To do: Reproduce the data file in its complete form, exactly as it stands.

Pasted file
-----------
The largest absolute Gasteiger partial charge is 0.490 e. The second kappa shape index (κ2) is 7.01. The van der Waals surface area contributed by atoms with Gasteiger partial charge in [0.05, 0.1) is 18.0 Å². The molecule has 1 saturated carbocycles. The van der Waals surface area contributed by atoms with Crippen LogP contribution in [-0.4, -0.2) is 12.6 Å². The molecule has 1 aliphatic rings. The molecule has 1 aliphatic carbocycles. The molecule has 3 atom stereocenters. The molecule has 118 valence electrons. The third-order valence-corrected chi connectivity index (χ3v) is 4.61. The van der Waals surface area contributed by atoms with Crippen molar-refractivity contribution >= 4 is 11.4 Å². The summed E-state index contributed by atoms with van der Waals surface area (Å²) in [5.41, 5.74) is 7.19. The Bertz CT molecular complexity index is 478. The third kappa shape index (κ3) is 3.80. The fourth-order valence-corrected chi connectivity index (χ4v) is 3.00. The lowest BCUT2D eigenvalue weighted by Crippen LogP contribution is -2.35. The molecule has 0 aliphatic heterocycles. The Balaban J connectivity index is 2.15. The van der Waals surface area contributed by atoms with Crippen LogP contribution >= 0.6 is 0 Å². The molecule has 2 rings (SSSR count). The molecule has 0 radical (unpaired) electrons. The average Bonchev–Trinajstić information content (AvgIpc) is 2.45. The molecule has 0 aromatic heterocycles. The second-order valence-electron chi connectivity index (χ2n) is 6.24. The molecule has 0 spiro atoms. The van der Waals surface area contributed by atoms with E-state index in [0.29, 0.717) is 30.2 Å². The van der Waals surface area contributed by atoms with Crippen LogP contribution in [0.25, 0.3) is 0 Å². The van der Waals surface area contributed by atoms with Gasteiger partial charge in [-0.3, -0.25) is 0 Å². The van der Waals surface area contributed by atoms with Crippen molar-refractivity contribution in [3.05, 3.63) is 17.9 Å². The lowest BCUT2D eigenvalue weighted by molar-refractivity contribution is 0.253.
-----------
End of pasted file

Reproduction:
The largest absolute Gasteiger partial charge is 0.490 e. The second kappa shape index (κ2) is 7.01. The van der Waals surface area contributed by atoms with Gasteiger partial charge in [0.05, 0.1) is 18.0 Å². The molecule has 1 saturated carbocycles. The van der Waals surface area contributed by atoms with Crippen LogP contribution in [-0.4, -0.2) is 12.6 Å². The molecule has 1 aliphatic rings. The molecule has 1 aliphatic carbocycles. The molecule has 3 atom stereocenters. The molecule has 118 valence electrons. The third-order valence-corrected chi connectivity index (χ3v) is 4.61. The van der Waals surface area contributed by atoms with Crippen molar-refractivity contribution >= 4 is 11.4 Å². The summed E-state index contributed by atoms with van der Waals surface area (Å²) in [5.41, 5.74) is 7.19. The Bertz CT molecular complexity index is 478. The third kappa shape index (κ3) is 3.80. The fourth-order valence-corrected chi connectivity index (χ4v) is 3.00. The lowest BCUT2D eigenvalue weighted by Crippen LogP contribution is -2.35. The molecule has 0 aliphatic heterocycles. The Balaban J connectivity index is 2.15. The van der Waals surface area contributed by atoms with Crippen LogP contribution >= 0.6 is 0 Å². The molecule has 2 rings (SSSR count). The molecule has 0 radical (unpaired) electrons. The average Bonchev–Trinajstić information content (AvgIpc) is 2.45. The molecule has 0 aromatic heterocycles. The second-order valence-electron chi connectivity index (χ2n) is 6.24. The molecule has 0 spiro atoms. The van der Waals surface area contributed by atoms with E-state index in [0.29, 0.717) is 30.2 Å². The van der Waals surface area contributed by atoms with Crippen LogP contribution in [0.25, 0.3) is 0 Å². The van der Waals surface area contributed by atoms with Gasteiger partial charge in [-0.3, -0.25) is 0 Å². The van der Waals surface area contributed by atoms with Crippen molar-refractivity contribution in [3.05, 3.63) is 17.9 Å². The lowest BCUT2D eigenvalue weighted by molar-refractivity contribution is 0.253.